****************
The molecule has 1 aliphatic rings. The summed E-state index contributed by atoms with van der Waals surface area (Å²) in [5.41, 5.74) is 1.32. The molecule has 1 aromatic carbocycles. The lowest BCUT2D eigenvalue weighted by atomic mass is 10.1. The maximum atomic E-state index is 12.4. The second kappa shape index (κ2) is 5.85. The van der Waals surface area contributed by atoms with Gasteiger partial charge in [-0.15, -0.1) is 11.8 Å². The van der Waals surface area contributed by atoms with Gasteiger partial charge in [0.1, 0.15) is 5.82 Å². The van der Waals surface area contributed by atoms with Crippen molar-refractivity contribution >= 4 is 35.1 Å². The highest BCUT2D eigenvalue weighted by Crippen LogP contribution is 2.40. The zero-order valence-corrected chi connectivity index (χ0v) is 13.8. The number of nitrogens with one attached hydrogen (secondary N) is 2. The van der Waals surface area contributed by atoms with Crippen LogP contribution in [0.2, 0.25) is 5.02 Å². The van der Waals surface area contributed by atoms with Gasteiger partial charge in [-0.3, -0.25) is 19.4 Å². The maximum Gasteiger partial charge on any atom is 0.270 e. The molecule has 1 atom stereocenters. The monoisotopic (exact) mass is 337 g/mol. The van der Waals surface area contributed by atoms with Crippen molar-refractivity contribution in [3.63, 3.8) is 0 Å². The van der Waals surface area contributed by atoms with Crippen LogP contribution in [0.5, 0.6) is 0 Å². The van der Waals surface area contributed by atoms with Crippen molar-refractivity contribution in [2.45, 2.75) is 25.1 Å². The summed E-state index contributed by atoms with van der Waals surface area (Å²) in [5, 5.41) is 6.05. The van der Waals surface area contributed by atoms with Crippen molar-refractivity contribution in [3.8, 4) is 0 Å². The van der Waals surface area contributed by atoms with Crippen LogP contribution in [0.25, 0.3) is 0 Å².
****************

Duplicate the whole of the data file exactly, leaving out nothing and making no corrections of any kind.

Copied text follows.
The molecule has 1 aliphatic rings. The summed E-state index contributed by atoms with van der Waals surface area (Å²) in [5.41, 5.74) is 1.32. The molecule has 1 aromatic carbocycles. The lowest BCUT2D eigenvalue weighted by atomic mass is 10.1. The maximum atomic E-state index is 12.4. The second kappa shape index (κ2) is 5.85. The van der Waals surface area contributed by atoms with Gasteiger partial charge in [-0.15, -0.1) is 11.8 Å². The van der Waals surface area contributed by atoms with Gasteiger partial charge in [0.1, 0.15) is 5.82 Å². The van der Waals surface area contributed by atoms with Crippen molar-refractivity contribution >= 4 is 35.1 Å². The highest BCUT2D eigenvalue weighted by Crippen LogP contribution is 2.40. The zero-order valence-corrected chi connectivity index (χ0v) is 13.8. The number of nitrogens with one attached hydrogen (secondary N) is 2. The van der Waals surface area contributed by atoms with Crippen LogP contribution in [0.2, 0.25) is 5.02 Å². The van der Waals surface area contributed by atoms with Gasteiger partial charge in [-0.3, -0.25) is 19.4 Å². The maximum Gasteiger partial charge on any atom is 0.270 e. The molecule has 1 atom stereocenters. The monoisotopic (exact) mass is 337 g/mol. The van der Waals surface area contributed by atoms with Crippen molar-refractivity contribution in [3.63, 3.8) is 0 Å². The van der Waals surface area contributed by atoms with Crippen LogP contribution in [0.5, 0.6) is 0 Å². The van der Waals surface area contributed by atoms with Crippen molar-refractivity contribution in [2.45, 2.75) is 25.1 Å². The summed E-state index contributed by atoms with van der Waals surface area (Å²) in [5, 5.41) is 6.05. The van der Waals surface area contributed by atoms with Crippen molar-refractivity contribution in [3.8, 4) is 0 Å². The van der Waals surface area contributed by atoms with Crippen LogP contribution in [0.25, 0.3) is 0 Å².